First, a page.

Marcion of Sinope (ca 85-160 AD), one of the prominent heretics in early Christianity, compiled the first-known version of the New Testament. His bible took extreme measures to exclude references to the Old Testament. The study of Jewish scriptures led Marcion to conclude that many of the teachings of Jesus were incompatible with the actions of the God of the OT. He affirmed Jesus to be the Savior and Paul as His chief apostle. In contrast to the majority of Christians of his day, Marcion declared that Christ’s church was separate from Judaism.
Marcion’s canon consisted of only eleven books grouped into two sections: the Evangelikon, being a greatly abridged version of the Gospel of Luke (to the exclusion of the other three gospels) and the Apostolikon, a selection of 10 letters of the apostle Paul. (Other author’s epistles were rejected since they seemed to suggest that Jesus had simply come to found a new sect within broader Judaism.) Both sections were purged of elements relating to Jesus’ childhood and baptism, and material challenging Marcion’s core beliefs.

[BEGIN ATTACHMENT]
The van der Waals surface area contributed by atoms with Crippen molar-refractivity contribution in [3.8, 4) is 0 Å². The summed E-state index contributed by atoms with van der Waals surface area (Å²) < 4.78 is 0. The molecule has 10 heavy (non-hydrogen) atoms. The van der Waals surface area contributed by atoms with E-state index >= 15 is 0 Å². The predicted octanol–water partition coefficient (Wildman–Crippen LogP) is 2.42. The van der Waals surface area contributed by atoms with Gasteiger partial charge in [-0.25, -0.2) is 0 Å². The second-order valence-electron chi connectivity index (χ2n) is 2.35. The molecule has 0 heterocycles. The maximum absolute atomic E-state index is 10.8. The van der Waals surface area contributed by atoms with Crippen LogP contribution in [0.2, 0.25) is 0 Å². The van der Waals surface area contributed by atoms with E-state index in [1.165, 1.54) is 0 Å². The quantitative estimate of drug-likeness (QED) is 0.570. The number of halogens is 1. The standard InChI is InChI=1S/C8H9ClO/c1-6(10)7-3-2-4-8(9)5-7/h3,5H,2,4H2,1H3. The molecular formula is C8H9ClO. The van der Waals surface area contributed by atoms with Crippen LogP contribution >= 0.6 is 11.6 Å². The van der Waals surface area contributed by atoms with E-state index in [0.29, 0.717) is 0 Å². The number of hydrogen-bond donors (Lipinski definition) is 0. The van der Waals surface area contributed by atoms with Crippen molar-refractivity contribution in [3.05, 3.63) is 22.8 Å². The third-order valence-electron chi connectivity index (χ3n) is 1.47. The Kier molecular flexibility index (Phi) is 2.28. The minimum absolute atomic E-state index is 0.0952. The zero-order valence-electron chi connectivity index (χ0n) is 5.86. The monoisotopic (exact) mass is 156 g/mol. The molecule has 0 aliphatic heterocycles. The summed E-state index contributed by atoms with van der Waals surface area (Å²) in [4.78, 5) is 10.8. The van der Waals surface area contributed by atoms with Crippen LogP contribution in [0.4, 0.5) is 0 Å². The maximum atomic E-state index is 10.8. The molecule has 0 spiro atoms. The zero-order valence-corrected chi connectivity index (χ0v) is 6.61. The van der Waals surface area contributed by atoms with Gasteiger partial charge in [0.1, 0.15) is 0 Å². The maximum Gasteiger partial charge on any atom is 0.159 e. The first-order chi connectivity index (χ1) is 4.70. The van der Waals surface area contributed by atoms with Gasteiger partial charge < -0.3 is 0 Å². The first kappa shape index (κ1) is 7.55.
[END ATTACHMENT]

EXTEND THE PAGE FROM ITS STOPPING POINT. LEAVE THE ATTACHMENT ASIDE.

According to Tertullian (ca 160-220 AD), an early Christain apologist from Carthage, “Marcion expressly and openly used the knife, not the pen (as had the gnostics), since he made such an excision of scriptures as suited his own subject matter.” Despite Marcion’s heavy-handed editing, Father James Bernstein, a contemporary Orthodox church leader, credits Marcion as being the first person on record who tried to establish a NT canon. . . . ” Many scholars believe that it was partly a reaction to this “distorted” canon that the early orthodox Church eventually decided to create a clearly-defined official canon of its own.
The documents that make up the Marcionite bible have not physically survived to modern times; all known copies were destroyed by the religious authorities when the Catholics gained power in the 4th century. Inspite of this destruction, the Marcionite scriptures can still be surmised. Many ancient Christian writers quoted from it extensively, described the differences between them and the official version of the scripture, and even wrote commentaries on them. By using these quotations and descriptions it is possible to reconstruct the Marcionite text.